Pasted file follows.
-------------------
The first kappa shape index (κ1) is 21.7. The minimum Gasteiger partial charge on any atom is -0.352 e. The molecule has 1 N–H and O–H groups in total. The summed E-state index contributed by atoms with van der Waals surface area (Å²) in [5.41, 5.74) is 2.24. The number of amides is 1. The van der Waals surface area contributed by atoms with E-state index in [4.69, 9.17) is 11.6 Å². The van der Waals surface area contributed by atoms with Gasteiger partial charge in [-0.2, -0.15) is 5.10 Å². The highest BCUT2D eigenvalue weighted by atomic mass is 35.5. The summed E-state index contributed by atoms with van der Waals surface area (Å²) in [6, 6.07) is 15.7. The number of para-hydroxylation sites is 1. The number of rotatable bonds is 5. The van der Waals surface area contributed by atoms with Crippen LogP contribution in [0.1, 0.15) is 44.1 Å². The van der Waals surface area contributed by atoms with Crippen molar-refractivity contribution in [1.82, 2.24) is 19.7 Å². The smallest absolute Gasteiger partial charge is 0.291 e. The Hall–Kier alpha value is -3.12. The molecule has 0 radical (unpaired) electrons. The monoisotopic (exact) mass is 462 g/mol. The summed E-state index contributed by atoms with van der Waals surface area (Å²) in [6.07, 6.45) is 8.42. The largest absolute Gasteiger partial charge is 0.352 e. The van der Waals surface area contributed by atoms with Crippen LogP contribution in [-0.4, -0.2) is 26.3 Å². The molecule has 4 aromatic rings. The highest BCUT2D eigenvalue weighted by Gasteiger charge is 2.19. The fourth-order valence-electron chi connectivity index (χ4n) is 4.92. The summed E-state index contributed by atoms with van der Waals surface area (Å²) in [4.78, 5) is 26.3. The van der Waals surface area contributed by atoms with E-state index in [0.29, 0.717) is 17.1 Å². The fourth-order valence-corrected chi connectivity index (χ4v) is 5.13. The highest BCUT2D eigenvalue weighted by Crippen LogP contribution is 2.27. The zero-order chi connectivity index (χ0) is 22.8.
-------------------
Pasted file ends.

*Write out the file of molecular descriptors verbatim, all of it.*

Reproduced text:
The first kappa shape index (κ1) is 21.7. The minimum Gasteiger partial charge on any atom is -0.352 e. The molecule has 1 N–H and O–H groups in total. The summed E-state index contributed by atoms with van der Waals surface area (Å²) in [5.41, 5.74) is 2.24. The number of amides is 1. The van der Waals surface area contributed by atoms with E-state index in [4.69, 9.17) is 11.6 Å². The van der Waals surface area contributed by atoms with Gasteiger partial charge in [-0.2, -0.15) is 5.10 Å². The highest BCUT2D eigenvalue weighted by atomic mass is 35.5. The summed E-state index contributed by atoms with van der Waals surface area (Å²) in [6, 6.07) is 15.7. The number of para-hydroxylation sites is 1. The number of rotatable bonds is 5. The van der Waals surface area contributed by atoms with Crippen LogP contribution in [0.1, 0.15) is 44.1 Å². The van der Waals surface area contributed by atoms with Crippen molar-refractivity contribution in [1.82, 2.24) is 19.7 Å². The smallest absolute Gasteiger partial charge is 0.291 e. The Hall–Kier alpha value is -3.12. The molecule has 0 radical (unpaired) electrons. The monoisotopic (exact) mass is 462 g/mol. The summed E-state index contributed by atoms with van der Waals surface area (Å²) in [6.07, 6.45) is 8.42. The largest absolute Gasteiger partial charge is 0.352 e. The van der Waals surface area contributed by atoms with Crippen LogP contribution in [-0.4, -0.2) is 26.3 Å². The molecule has 4 aromatic rings. The highest BCUT2D eigenvalue weighted by Gasteiger charge is 2.19. The fourth-order valence-electron chi connectivity index (χ4n) is 4.92. The summed E-state index contributed by atoms with van der Waals surface area (Å²) in [4.78, 5) is 26.3. The van der Waals surface area contributed by atoms with E-state index in [0.29, 0.717) is 17.1 Å². The fourth-order valence-corrected chi connectivity index (χ4v) is 5.13. The highest BCUT2D eigenvalue weighted by Crippen LogP contribution is 2.27. The zero-order chi connectivity index (χ0) is 22.8.